Is there a women's history tie-in to Memorial Day? Indeed there is.
The red poppy, a blood red flower, as the symbol of remembrance, honoring soldiers was the brainstorm of Moina Belle Michael, a professor at the University of Georgia who went to New York City to serve as a YMCA volunteer war worker helping wounded World War I soldiers.
On November 9, 1918, just two days before the armistice ended World War I, a soldier left a copy of a magazine on her desk. A page was marked. There she found a copy of Lieutenant-Colonel John McCrae's famous war poem, "We Shall Not Sleep," later renamed "In Flanders Fields." (McCrae, a Canadian physician, wrote the poem on May 3, 1915, after conducting the funeral of a friend and fellow soldier who died in a battle fought in Ypres, a town in western Belgium. It begins: In Flanders field the poppies blow/ Between the crosses, row on row . . .)*
The last verse—If ye break faith with us who die/We shall not sleep, though poppies grow/In Flanders fields.— Moina Michael, later wrote "transfixed me." She vowed to "always wear a red poppy . . . as a sign of remembrance."
Galvanized by what she called "a full spiritual experience," Michael wrote a poem, "We Shall Keep the Faith." She walked the streets of New York, in and out of stores, looking for red poppies. She finally bought twenty-five silk red poppies at Wanamaker's Department Store that she distributed to colleagues. She launched a letter-writing campaign promoting her idea.
In 1920, Moina Michael pinned a red poppy to her dress and went to an American Legion convention. In 1922, the American Legion and the Veterans of Foreign Wars, officially adopted the red poppy as their symbol of service and sacrifice.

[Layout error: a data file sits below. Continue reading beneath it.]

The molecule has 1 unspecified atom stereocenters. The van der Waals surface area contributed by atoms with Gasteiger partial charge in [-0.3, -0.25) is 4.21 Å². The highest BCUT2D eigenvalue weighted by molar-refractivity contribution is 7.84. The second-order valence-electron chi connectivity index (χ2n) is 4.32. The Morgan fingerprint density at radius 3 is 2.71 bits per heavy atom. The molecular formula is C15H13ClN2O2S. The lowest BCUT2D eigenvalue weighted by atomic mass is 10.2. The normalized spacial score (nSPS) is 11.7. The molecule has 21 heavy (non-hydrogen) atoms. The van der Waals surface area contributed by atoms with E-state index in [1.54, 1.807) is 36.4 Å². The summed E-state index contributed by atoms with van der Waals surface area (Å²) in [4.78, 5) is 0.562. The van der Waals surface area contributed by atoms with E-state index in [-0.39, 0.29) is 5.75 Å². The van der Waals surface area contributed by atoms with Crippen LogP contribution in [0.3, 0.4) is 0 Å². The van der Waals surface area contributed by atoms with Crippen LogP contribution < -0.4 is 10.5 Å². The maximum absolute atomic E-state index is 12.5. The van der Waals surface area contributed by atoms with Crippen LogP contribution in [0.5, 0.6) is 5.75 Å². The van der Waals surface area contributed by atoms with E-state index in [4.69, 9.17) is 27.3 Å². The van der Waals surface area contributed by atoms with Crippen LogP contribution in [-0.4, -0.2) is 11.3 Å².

A Frenchwoman Madame Guérin, who was at the American Legion convention, spread Michael's idea to Canada, Great Britain, Australia, and New Zealand. Her goal was to raise money for French war widows and orphans by selling poppies that they made.
Moina Michael's great nephew, Tom Michael calculated that during Moina Michael's lifetime, "If you adjust for inflation, poppy sales raised $3 billion worldwide, most of which went directly to veterans." Veterans continue to benefit from the sale of red poppies.
Moina Michael became internationally known as the Poppy Lady. In 1933, an 18" doll modeled on Moina Michael won the national doll competition. The article below appeared in the El Paso Times (El Paso, Texas), November 12, 1933.
A marble bust of Moina Michael by sculptor Steffen Thomas is in the rotunda of the Georgia State Capitol in Atlanta. A World War II Liberty class transport cargo ship was dedicated the SS Moina Michael. There is a roadside marker in her home town of Good Hope, Georgia. A section of road is named the Moina Michael Highway.
Moina Michael died on May 10, 1944. A blanket in the shape of a cross with more than
3,000 red poppies made by veteran covered her coffin. (Left image: The Atlanta Constitution, May 11, 1944, p.1)
Four years later, in 1948, a U.S. postage stamp was released honoring her as the
Founder of Memorial Poppy.
*Many poppies appeared on battlefields during World War I. Curious about why, I found this answer on an informative website, "Discovering Belgium":
"The war created prime conditions for poppies to flourish in Flanders and north-west France (and Gallipoli). Continual bombardment disturbed the soil and brought the seeds to the surface. They were fertilized by nitrogen in the explosives and lime from the shattered rubble of the buildings.
Most poignantly, the blood and the bones of the millions of men, horses, donkeys, dogs and other animals richly fertilized the soil.
The longer the war continued, the more men and animals died. The more men and animals died, the more the poppies thrived."